on children over 1 year old, since the smaller the ear canal, the harder it is to get an accurate reading.
The Highest Rated Ear Thermometer
Safety 1st Ear Thermometer
I am an RN and I took it to work with me to test how the reading I got on this thermometer related to the ones we use on the floor and it seems to be very accurate. This one has surpassed all my expectations and I love it!
~ Brittany A.
The Armpit Method
Good in a Squeeze
Taking her temperature under her arm (called axillary temperature) is another easy and popular method.
The danger with this technique, however, is that it is the least accurate method. And the younger the babyu, the more inaccurate the results.
An external armpit reading can be as much as 2 degrees lower than an internal rectal reading.
To use this method, undress your baby from the waist up. Cradle her in your arms or sit her next to you. Try to help her stay relaxed and occupied by either feeding her or giving her
a board book or toy to play with.
Slip the infant thermometer into her armpit, making sure the bulb is sandwiched snuggly between her arm and chest, surrounded by skin until it beeps.
The Best Underarm Infant Thermometer
Red Cross Rapid Underarm
This is the thermometer we reach for first, of the three we have purchased. It is consistently a fast read, providing an accurate temperature within seconds, so you don't have to hold a squirming little one with the thermometer clamped under their arm.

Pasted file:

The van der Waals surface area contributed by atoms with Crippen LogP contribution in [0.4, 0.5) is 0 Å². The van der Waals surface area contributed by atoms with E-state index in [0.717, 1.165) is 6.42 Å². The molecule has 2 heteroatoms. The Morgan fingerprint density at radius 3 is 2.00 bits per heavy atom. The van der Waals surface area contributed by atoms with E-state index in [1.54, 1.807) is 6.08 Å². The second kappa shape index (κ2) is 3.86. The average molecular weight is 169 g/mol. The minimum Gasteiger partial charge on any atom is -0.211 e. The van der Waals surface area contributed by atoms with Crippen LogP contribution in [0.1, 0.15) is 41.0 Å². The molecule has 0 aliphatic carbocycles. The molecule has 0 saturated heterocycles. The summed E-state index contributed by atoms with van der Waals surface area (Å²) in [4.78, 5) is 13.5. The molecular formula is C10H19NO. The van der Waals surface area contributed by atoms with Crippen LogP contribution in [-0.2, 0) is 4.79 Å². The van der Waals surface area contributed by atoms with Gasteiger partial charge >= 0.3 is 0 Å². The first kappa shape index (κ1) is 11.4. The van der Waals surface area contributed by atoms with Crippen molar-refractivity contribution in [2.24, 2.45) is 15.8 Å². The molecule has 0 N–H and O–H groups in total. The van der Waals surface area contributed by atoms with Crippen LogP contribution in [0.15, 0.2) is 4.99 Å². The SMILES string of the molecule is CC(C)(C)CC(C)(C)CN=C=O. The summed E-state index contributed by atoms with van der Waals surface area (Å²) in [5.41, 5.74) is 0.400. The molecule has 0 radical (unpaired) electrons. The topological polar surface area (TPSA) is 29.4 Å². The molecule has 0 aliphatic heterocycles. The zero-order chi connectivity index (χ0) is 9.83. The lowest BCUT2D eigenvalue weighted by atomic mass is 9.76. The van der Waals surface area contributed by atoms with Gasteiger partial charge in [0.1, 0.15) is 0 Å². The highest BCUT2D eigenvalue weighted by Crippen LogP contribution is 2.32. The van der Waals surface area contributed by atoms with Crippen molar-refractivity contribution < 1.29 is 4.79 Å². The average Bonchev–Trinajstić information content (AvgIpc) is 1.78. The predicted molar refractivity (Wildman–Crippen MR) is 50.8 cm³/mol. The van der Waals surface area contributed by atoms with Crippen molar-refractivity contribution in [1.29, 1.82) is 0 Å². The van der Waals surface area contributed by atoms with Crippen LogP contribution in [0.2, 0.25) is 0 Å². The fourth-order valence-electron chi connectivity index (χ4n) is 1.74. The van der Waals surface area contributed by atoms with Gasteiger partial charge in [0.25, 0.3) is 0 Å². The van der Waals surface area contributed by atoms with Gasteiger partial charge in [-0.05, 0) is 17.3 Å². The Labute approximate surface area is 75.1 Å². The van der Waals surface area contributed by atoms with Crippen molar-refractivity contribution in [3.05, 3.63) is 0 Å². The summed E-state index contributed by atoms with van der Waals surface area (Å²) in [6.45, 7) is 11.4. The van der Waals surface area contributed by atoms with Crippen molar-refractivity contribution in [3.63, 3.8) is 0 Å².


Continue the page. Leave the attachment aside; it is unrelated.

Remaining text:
~ A. McCallum
Finding an accurate thermometer that is worth the money has been one of the most frustrating parts of mothering for me.
I hope my research can help you better decide which method and tool is best for your family.
When you need it most, is NOT the time to start
looking. Pick one early so you are better prepared when sicknesses come (and they will). Getting the temperature is only the first step. Now you have to decide
what to do about it.
Infant Fever Fighter TipsYou don't have to just cross your
fingers and hope for the best.
Fight back, with or without meds.
Surviving the Teething StageShe's suddenly transformed from angelic cherub to screaming-monster-of-death. Welcome to the wide world of teething.
The Dreaded Ear Infection Personally, there are few things I hate more than ear infections. First, they're sneaky. You have to know how to spot them. Once you've spotted them,
there's the issue of pain relief.